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Coming off his highest ever FIS World Cup finish of fourth in Val Gardena two weeks ago, American Bryce Bennett continues to impress this month in Italy by earning another fourth-place finish in the downhill at Bormio. The Squaw Valley resident just missed the podium by 0.15 seconds to Switzerland’s Beat Feuz, who finished third and remains at the top of the downhill points leaderboard.
“I want a podium pretty bad, but [Beat] Feuz—the Swiss guy with the red leader bib—just keeps beating me out,” Bennett said to U.S. Ski and Snowboard after his run. “I don’t know what happened…I just kind of put it on the rev limiter and committed to the turn…Today I was happy with my run…I didn’t know it was quite that good, which is usually a good sign.”
Bennett, racing with bib six, briefly held the third position until Italy’s Dominik Paris finished his run immediately after Bennett with the fastest time of the day. The objectively large Red Bull athlete barely held a tuck for most of the bumpy, icy course, instead opting for an open, athletic, and stable stance for most of his run. Paris would finish 0.36 seconds faster than his fellow countryman Christof Innerhofer, who finished second overall.
Paris, who also won the Bormio downhill in 2012 and 2017, is the first person to win three FIS World Cup downhill events at a single ski area. He is also the third person to win three FIS World Cup races in Bormio, along with Hermann Maier and Michael Walchhofer, who won both downhill and Super G races at this venue.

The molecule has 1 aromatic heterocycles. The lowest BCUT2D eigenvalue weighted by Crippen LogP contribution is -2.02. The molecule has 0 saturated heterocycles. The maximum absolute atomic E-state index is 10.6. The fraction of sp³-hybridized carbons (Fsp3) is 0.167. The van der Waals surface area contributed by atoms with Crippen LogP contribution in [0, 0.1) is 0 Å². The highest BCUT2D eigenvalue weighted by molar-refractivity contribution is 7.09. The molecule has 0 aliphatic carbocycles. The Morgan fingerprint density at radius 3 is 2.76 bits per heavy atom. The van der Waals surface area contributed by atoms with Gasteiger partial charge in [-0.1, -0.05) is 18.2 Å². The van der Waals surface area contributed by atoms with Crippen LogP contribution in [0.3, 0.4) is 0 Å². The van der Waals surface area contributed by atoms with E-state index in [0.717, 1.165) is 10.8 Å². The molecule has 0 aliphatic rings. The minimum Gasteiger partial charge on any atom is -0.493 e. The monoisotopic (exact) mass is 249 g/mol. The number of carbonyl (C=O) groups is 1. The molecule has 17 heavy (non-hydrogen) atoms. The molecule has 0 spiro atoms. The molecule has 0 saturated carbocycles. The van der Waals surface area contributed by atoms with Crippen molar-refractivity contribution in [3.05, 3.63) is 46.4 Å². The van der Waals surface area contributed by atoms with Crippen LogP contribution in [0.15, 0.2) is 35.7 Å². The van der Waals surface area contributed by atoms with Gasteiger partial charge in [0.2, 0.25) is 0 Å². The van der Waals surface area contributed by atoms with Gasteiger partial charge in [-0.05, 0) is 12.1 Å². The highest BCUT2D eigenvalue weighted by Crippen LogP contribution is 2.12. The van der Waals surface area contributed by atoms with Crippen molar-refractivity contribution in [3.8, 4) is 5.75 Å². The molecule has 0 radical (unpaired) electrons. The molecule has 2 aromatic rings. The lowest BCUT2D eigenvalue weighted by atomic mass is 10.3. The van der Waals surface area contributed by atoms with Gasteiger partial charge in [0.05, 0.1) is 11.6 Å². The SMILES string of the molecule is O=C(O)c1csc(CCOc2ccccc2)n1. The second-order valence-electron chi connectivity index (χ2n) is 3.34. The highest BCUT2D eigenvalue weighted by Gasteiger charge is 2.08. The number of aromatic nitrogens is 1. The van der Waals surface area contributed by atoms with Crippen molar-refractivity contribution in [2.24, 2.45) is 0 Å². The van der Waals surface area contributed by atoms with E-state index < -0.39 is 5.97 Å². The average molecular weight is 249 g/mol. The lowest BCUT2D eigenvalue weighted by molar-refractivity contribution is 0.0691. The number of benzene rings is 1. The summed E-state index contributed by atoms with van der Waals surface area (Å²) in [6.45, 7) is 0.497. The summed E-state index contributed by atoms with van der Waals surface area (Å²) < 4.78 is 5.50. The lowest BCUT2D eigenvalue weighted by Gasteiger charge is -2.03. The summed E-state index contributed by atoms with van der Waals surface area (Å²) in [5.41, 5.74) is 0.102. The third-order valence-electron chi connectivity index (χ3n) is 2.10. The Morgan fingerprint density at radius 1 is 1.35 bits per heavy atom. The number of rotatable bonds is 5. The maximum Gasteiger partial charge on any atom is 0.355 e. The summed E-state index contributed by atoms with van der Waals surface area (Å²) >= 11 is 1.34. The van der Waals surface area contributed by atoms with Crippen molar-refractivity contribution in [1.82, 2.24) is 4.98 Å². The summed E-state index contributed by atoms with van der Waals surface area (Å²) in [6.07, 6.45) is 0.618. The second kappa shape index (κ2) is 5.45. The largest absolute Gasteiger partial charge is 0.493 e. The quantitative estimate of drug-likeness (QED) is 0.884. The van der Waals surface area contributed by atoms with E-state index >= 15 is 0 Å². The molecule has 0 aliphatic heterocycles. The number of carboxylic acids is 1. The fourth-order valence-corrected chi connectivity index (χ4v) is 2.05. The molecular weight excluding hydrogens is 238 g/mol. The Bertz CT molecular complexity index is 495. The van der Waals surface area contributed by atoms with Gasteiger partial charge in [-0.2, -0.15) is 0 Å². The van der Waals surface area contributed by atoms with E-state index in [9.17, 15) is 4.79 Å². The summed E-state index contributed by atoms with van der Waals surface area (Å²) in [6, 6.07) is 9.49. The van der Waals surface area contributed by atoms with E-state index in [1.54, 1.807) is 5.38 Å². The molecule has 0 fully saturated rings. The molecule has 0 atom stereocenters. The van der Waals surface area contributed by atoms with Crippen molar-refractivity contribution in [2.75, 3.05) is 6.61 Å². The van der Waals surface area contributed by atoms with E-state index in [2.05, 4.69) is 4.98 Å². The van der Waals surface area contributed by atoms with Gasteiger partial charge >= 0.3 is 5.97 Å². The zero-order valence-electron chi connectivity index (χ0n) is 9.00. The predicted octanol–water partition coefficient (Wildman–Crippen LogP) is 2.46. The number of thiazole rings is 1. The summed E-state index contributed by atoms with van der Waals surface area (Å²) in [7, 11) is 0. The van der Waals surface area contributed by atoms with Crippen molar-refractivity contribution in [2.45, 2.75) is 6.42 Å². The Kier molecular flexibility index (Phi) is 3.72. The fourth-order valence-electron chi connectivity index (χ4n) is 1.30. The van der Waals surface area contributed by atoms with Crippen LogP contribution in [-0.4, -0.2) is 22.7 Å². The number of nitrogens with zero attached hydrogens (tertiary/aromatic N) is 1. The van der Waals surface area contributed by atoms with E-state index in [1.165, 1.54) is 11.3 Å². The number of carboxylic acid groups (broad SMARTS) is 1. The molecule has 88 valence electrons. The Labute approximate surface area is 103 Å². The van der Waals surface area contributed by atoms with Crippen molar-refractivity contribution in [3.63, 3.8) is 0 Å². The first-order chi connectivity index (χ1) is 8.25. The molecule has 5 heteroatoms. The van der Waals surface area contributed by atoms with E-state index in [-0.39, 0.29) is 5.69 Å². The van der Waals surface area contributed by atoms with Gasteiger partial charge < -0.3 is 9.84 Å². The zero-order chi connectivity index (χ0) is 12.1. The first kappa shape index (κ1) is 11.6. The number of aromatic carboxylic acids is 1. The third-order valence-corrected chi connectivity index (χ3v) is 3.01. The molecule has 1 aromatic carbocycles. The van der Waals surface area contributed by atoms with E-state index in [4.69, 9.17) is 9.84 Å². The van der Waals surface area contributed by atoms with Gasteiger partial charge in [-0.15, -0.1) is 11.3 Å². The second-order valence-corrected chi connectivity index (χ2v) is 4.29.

Steven Nyman (Park City, Utah) was the second fastest American, finishing 17th and a full 2.00 seconds behind Paris. “It was really cool to see Bryce do so well” Nyman said after his race, according to U.S. Ski and Snowboard. “I was fired up as I was watching in the lodge, and then he won that middle section and everyone was clapping. When the other guys came down in second or third, no one said anything, but with Bryce, they all clapped. People love him. People respect him. He has a heightened focus right now that’s really impressive to see and he’s analyzing a lot of things and convincing himself of what’s possible. He believes in himself and I think he knows he can attack anywhere.”
The steep, icy course was particularly sketchy this year, even for many of the professionals. The day before the race, a viral video spread of course staff losing control and needing to use the B-Net to stop themselves during the training runs. “[Bormio’s downhill is] a boxing match—you’re getting punched all the way down and you have to take those punches and just keep moving and rolling with it all the way down,” said Nyman. “I had high expectations. I know I can do well here. Today I was just getting punched through all of the terrain and the chop. It’s a beast top to bottom this year. It’s brutal on the legs.”
During a training run the day before the race, American Travis Ganong (Squaw Valley, Calif.) lost a ski in the middle of the course, and despite a tremendous effort to stay balanced on one ski, still fell hard enough to torque the knee he injured last season. He sat out of the race due to this tweak. “Unfortunately I have to sit out on today’s World Cup Downhill in Bormio,” Ganong wrote in an Instagram post. “My crash yesterday in the training run after my ski came off was too much for my body and I am not ready to push 100% today down the icy gnarly track.”
Travis Goldberg (Holladay, Utah) also earned FIS World Cup points by finishing 28th overall. Other American finishes included Wiley Maple (Aspen, Colo.) in 40th and Sam Morse (Sugarloaf, Maine) in 49th. Ryan Cochran-Siegle (Starksboro, Vt.) and Tommy Biesemeyer (Keene, N.Y.) did not finish the race but were not injured.